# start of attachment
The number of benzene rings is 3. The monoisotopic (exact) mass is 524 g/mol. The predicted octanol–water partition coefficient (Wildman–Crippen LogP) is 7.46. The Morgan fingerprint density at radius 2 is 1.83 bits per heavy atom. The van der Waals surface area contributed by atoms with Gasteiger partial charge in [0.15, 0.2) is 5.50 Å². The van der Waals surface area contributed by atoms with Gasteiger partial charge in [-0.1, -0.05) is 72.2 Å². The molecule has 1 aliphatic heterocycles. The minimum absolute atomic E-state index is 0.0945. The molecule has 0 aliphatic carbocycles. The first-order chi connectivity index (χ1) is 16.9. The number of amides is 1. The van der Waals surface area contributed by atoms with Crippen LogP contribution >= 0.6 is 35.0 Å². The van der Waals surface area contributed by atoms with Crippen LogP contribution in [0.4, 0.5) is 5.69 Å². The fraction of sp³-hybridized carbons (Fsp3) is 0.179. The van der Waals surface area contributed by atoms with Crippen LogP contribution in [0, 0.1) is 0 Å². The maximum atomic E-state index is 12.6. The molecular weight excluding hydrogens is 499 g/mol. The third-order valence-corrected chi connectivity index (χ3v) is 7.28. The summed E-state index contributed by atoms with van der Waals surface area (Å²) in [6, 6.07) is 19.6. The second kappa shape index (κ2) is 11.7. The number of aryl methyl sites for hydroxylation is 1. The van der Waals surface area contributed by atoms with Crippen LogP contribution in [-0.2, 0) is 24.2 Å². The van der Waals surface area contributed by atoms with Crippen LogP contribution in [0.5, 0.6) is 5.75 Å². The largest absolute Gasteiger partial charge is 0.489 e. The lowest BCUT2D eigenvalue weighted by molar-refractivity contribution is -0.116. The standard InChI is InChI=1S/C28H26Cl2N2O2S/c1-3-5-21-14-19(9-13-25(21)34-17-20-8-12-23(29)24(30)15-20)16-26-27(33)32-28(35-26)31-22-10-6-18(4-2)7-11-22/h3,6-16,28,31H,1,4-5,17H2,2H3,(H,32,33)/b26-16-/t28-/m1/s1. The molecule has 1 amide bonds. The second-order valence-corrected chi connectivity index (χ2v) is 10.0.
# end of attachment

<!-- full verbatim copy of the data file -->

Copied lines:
The number of benzene rings is 3. The monoisotopic (exact) mass is 524 g/mol. The predicted octanol–water partition coefficient (Wildman–Crippen LogP) is 7.46. The Morgan fingerprint density at radius 2 is 1.83 bits per heavy atom. The van der Waals surface area contributed by atoms with Gasteiger partial charge in [0.15, 0.2) is 5.50 Å². The van der Waals surface area contributed by atoms with Gasteiger partial charge in [-0.1, -0.05) is 72.2 Å². The molecule has 1 aliphatic heterocycles. The minimum absolute atomic E-state index is 0.0945. The molecule has 0 aliphatic carbocycles. The first-order chi connectivity index (χ1) is 16.9. The number of amides is 1. The van der Waals surface area contributed by atoms with Crippen LogP contribution >= 0.6 is 35.0 Å². The van der Waals surface area contributed by atoms with Crippen LogP contribution in [0.4, 0.5) is 5.69 Å². The fraction of sp³-hybridized carbons (Fsp3) is 0.179. The van der Waals surface area contributed by atoms with Crippen LogP contribution in [0, 0.1) is 0 Å². The maximum atomic E-state index is 12.6. The molecular weight excluding hydrogens is 499 g/mol. The third-order valence-corrected chi connectivity index (χ3v) is 7.28. The summed E-state index contributed by atoms with van der Waals surface area (Å²) in [6, 6.07) is 19.6. The second kappa shape index (κ2) is 11.7. The number of aryl methyl sites for hydroxylation is 1. The van der Waals surface area contributed by atoms with Crippen LogP contribution in [-0.2, 0) is 24.2 Å². The van der Waals surface area contributed by atoms with Crippen LogP contribution in [0.5, 0.6) is 5.75 Å². The largest absolute Gasteiger partial charge is 0.489 e. The lowest BCUT2D eigenvalue weighted by molar-refractivity contribution is -0.116. The standard InChI is InChI=1S/C28H26Cl2N2O2S/c1-3-5-21-14-19(9-13-25(21)34-17-20-8-12-23(29)24(30)15-20)16-26-27(33)32-28(35-26)31-22-10-6-18(4-2)7-11-22/h3,6-16,28,31H,1,4-5,17H2,2H3,(H,32,33)/b26-16-/t28-/m1/s1. The molecule has 1 amide bonds. The second-order valence-corrected chi connectivity index (χ2v) is 10.0.